Christine Corcoran, Jose and I had a joint meeting to discuss all of the options. The legislative fix is the best option, but we want a fall back in case congressional gridlock prevents it. The biggest question we have is how many people fall into this category. I have heard estimates as high as 300, but my sense is that the number is much lower. I sent out a page to the NEB and I have been getting calls back ever since. My thanks to everyone that has paged me back so far. If you have members that fall in this category and have not paged me, please do so ASAP. The pin is 64809.

I had a telcon with HDR to finalize the contract for the economic study on the cost of contracting out for the appropriations cycle followed by a privatization economic impact study. We had a flurry of afternoon press activity to answer the privatization comments in the budget, which stopped when the SEA earthquake occurred and the press had a better story to tell.

The membership department has been working hard preparing a member get a member recruitment campaign and it was officially launched on Thursday. Along with recruiter incentives there will be recognition for facilities that “close the gap” by recruiting high percentages of non-members as well as recognizing those facilities that have had consistently high membership percentages.

Mike Connor, from NARI and Jim Beadling from the Article 55 team came in to brief on the OE study that NARI just completed. Mike advised that it is “outside the box” and Jim expressed some concern with the weighting methodology. I would have like to have had a copy of the report before the meeting to review it prior to the briefing, but I will go over it and call Mike with any questions later.

Thursday also brought a pleasant surprise from ATA who issued a press release denying the airlines supported privatization. This little tidbit came in very handy on Friday.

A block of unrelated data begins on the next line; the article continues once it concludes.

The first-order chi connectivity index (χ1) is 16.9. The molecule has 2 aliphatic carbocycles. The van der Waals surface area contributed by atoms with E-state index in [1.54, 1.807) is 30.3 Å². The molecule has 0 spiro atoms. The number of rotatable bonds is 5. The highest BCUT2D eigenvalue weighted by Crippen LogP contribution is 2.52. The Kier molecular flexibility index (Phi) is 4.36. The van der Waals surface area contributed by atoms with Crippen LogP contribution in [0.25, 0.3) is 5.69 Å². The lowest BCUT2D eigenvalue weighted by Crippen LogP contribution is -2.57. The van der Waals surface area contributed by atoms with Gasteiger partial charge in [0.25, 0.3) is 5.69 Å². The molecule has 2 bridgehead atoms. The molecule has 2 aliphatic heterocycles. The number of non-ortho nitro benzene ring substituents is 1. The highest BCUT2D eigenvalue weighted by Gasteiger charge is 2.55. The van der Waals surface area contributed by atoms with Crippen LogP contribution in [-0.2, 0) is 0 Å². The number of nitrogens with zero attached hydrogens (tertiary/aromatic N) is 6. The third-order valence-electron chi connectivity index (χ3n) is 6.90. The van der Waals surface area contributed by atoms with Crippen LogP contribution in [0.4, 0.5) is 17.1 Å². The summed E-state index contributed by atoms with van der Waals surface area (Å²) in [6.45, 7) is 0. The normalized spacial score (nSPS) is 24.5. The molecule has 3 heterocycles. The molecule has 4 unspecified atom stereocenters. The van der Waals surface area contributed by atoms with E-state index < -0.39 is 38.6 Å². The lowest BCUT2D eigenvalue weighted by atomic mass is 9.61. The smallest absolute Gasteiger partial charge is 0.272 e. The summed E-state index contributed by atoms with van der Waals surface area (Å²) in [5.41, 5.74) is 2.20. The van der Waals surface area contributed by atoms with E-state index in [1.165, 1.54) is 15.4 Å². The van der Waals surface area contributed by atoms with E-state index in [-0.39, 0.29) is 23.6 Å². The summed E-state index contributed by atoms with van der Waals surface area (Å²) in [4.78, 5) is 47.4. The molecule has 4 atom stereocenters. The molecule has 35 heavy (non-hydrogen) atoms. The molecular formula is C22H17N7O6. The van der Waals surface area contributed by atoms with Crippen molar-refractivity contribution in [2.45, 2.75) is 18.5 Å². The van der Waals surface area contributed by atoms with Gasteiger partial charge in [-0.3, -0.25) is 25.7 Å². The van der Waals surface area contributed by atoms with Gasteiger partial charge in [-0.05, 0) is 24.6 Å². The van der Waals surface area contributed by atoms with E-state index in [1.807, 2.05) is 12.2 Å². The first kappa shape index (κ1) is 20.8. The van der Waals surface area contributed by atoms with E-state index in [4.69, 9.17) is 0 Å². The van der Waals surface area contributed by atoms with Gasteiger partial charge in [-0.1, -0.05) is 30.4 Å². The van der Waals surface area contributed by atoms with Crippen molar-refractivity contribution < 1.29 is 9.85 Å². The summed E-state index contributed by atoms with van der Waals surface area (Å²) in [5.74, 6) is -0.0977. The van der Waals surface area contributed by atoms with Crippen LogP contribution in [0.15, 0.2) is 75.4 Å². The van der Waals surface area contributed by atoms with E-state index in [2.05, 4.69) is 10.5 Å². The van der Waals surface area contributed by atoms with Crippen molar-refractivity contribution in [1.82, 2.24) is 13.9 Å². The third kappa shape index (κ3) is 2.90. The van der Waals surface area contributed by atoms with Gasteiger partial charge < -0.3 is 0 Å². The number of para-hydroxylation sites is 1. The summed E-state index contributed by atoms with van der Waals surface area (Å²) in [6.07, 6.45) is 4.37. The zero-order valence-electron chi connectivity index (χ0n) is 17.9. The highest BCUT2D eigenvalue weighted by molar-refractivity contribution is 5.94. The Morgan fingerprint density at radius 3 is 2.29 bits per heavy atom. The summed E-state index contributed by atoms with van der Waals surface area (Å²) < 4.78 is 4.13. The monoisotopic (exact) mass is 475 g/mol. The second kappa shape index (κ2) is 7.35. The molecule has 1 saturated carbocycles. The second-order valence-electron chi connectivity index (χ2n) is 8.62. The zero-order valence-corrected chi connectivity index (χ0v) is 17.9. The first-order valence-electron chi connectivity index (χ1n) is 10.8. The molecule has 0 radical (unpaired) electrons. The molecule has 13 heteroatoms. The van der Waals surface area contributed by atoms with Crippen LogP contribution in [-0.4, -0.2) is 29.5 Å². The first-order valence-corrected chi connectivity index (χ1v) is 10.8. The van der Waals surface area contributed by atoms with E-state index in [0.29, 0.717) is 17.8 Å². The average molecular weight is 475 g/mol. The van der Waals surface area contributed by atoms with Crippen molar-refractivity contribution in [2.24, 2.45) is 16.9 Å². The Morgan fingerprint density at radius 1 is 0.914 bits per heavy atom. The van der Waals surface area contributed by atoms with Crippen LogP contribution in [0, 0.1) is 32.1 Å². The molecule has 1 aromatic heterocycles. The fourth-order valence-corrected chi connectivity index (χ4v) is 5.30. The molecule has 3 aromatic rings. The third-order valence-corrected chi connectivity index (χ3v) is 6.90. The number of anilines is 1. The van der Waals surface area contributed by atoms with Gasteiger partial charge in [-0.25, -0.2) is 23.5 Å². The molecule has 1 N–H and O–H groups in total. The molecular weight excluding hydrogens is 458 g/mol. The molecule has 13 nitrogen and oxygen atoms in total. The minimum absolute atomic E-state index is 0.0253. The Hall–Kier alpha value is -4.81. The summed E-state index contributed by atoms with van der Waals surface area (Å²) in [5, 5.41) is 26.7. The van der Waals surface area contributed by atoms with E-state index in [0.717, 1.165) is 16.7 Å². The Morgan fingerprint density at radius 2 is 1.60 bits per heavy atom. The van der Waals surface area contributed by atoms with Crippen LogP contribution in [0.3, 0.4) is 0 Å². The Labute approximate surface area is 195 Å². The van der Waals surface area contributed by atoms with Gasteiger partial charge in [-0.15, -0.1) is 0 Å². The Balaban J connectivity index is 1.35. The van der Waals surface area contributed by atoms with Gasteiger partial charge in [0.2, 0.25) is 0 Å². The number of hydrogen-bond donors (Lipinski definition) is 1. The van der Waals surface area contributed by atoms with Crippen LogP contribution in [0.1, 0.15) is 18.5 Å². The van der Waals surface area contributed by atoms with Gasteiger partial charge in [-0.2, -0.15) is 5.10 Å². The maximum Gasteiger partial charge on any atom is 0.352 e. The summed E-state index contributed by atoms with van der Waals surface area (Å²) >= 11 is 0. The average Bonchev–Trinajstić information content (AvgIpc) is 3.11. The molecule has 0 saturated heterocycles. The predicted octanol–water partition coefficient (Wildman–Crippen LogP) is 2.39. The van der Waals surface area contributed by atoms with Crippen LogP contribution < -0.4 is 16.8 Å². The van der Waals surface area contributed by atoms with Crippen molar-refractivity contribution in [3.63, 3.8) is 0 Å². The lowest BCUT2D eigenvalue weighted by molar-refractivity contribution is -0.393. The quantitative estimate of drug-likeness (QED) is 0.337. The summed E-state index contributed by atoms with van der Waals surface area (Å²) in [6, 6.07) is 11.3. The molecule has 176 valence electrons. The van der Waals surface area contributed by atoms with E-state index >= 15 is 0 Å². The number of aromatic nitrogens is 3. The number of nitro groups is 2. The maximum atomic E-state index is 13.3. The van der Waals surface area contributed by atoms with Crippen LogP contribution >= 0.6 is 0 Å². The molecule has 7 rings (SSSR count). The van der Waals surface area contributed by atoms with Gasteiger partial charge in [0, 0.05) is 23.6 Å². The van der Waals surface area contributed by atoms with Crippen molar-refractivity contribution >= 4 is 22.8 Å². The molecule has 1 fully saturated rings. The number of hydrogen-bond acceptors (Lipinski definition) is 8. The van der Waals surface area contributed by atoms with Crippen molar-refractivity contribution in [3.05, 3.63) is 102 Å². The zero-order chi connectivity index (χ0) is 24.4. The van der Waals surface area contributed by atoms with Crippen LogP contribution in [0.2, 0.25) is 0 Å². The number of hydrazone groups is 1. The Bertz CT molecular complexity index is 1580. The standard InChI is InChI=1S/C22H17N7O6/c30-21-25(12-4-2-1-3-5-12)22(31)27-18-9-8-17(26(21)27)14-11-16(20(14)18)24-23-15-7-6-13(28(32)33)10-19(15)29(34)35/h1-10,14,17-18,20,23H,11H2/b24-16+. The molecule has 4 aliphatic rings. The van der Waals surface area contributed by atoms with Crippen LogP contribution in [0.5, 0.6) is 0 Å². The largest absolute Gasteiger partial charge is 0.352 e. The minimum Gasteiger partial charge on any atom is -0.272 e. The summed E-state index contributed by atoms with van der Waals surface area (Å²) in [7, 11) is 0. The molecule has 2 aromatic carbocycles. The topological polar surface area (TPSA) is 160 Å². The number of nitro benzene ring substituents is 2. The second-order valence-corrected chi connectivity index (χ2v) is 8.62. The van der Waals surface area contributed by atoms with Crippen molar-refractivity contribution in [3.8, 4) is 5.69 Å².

Wade Standfield and Blackie kept us up to date on the SEA situation and Blackie gave a heads up that our controllers were heroic during the quake. Doug Church had some trouble getting through to the facility for obvious reasons, but a quick call to Carol Branaman and we got all the information needed to pitch the stories to the major news media. Not only was it a NATCA member working in the tower when the quake occurred, but it was the Fac Rep, and he was outstanding in his press interviews. Brian represented his fellow members and his profession admirably during the event and during what must have been dozens of interviews including live national broadcasts. He gave credit to all who worked to keep the system functioning, looked great on TV and displayed the NATCA logo proudly. Great Job Brian!

Friday started quietly, but that didn’t last long. Candi Derr brought up a stack of new member letter to sign, which means the huge pile John and I signed two weeks ago are already gone. I met with Lew Zietz to finalize some outstanding issues including the NATCA trade booth that I will be taking to the Women in Aviation Conference along with a healthy supply of “I am not for sale/Don’t privatize me” buttons. If there are any controllers in Reno that are interested in booth duty, please give me a call.

Courtney Barron, who has been acting Communications Director since Sherrod Shim’s departure reviewed the resumes that came in since we advertised the position and made interview recommendations. We will be interviewing next week. Adell Humphreys and Tim Casten laid out the requirements for our network engineer (systems administrator) opening and Donna will advertise it. We have Delfin on standby if we are not able to fill the position before Ben departs.

Late Friday afternoon, Doug Church who had been handling SEA earthquake calls all day came to me and asked if I wanted to do a live radio debate head to head with Robert Poole. You bet I was! Ken, Jose and Doug ended their day prepping me for the interview. It was a conservative host on WJR in Detroit. WJR is a clear channel AM station that reaches 36 states. I had a business dinner with a group from MITRE to follow up on a think tank proposal that we had discussed in Maastricht and it was a very productive meeting. Ken Montoya accompanied me and we set the ball in motion to create a product that will offer a logical plan and keep policy makers from latching onto ideas like privatization.

After dinner it was back to the office for the 8pm live radio debate. Jose had returned to the office, we polished up the message, prepared for anything they might throw at me and went on the air. The host gave Poole a chance to tell his story and then asked him how any of his organizational changes would do anything to help a system that is overburdened with flights and doesn’t have enough runways and gates. I was able to point out that it was not just NATCA that opposed this idea, it was ATA, NWA, AOPA and others. That ATA press release was just in time.

Finally, I paid NATCA’s bills.

Have a great weekend!

In Solidarity,

Ruth Marlin